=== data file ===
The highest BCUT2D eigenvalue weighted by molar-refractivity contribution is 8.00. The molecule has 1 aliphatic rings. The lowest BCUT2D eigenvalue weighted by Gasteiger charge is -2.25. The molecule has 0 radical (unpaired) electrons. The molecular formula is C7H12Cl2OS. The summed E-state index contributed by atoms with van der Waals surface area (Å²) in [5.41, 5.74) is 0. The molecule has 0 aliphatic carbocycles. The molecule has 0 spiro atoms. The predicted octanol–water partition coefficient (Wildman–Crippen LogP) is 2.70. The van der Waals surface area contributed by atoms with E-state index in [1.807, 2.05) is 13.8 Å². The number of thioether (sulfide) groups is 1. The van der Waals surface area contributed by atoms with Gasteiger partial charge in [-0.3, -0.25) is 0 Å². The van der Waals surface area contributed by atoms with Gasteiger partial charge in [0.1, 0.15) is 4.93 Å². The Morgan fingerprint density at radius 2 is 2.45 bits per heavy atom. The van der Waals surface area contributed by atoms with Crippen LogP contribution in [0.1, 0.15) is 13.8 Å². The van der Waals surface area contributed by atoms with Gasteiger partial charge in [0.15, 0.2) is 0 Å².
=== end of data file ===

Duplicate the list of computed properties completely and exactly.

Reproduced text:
The highest BCUT2D eigenvalue weighted by molar-refractivity contribution is 8.00. The molecule has 1 aliphatic rings. The lowest BCUT2D eigenvalue weighted by Gasteiger charge is -2.25. The molecule has 0 radical (unpaired) electrons. The molecular formula is C7H12Cl2OS. The summed E-state index contributed by atoms with van der Waals surface area (Å²) in [5.41, 5.74) is 0. The molecule has 0 aliphatic carbocycles. The molecule has 0 spiro atoms. The predicted octanol–water partition coefficient (Wildman–Crippen LogP) is 2.70. The van der Waals surface area contributed by atoms with E-state index in [1.807, 2.05) is 13.8 Å². The number of thioether (sulfide) groups is 1. The van der Waals surface area contributed by atoms with Gasteiger partial charge in [-0.3, -0.25) is 0 Å². The van der Waals surface area contributed by atoms with Gasteiger partial charge in [0.1, 0.15) is 4.93 Å². The Morgan fingerprint density at radius 2 is 2.45 bits per heavy atom. The van der Waals surface area contributed by atoms with Crippen LogP contribution in [0.1, 0.15) is 13.8 Å². The van der Waals surface area contributed by atoms with Gasteiger partial charge in [0.15, 0.2) is 0 Å².